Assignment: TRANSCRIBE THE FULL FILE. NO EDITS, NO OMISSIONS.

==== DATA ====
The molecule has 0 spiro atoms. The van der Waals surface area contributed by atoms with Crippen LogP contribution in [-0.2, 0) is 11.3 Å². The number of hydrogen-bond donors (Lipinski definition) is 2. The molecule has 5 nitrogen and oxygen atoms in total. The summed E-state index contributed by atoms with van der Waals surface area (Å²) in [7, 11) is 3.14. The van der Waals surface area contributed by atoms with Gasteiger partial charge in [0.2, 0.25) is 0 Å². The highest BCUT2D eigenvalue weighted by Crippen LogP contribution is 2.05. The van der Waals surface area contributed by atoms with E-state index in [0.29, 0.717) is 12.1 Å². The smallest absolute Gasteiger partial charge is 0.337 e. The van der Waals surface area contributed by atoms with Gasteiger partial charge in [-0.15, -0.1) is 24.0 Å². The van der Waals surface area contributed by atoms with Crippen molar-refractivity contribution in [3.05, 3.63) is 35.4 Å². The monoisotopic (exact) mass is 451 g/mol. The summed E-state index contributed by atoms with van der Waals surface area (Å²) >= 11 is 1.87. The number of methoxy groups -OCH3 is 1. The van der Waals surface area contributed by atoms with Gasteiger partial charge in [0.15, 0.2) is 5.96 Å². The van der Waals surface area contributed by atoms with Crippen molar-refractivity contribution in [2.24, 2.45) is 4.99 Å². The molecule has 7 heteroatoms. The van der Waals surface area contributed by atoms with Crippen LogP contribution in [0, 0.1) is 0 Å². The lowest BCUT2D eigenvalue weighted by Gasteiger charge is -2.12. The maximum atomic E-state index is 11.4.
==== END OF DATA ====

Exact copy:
The molecule has 0 spiro atoms. The van der Waals surface area contributed by atoms with Crippen LogP contribution in [-0.2, 0) is 11.3 Å². The number of hydrogen-bond donors (Lipinski definition) is 2. The molecule has 5 nitrogen and oxygen atoms in total. The summed E-state index contributed by atoms with van der Waals surface area (Å²) in [7, 11) is 3.14. The van der Waals surface area contributed by atoms with Gasteiger partial charge in [0.2, 0.25) is 0 Å². The highest BCUT2D eigenvalue weighted by Crippen LogP contribution is 2.05. The van der Waals surface area contributed by atoms with E-state index in [0.29, 0.717) is 12.1 Å². The smallest absolute Gasteiger partial charge is 0.337 e. The van der Waals surface area contributed by atoms with Gasteiger partial charge in [-0.15, -0.1) is 24.0 Å². The van der Waals surface area contributed by atoms with Crippen molar-refractivity contribution in [3.05, 3.63) is 35.4 Å². The monoisotopic (exact) mass is 451 g/mol. The summed E-state index contributed by atoms with van der Waals surface area (Å²) >= 11 is 1.87. The number of methoxy groups -OCH3 is 1. The van der Waals surface area contributed by atoms with Gasteiger partial charge in [0.15, 0.2) is 5.96 Å². The van der Waals surface area contributed by atoms with Crippen molar-refractivity contribution in [2.24, 2.45) is 4.99 Å². The molecule has 7 heteroatoms. The van der Waals surface area contributed by atoms with Crippen LogP contribution in [0, 0.1) is 0 Å². The lowest BCUT2D eigenvalue weighted by Gasteiger charge is -2.12. The maximum atomic E-state index is 11.4.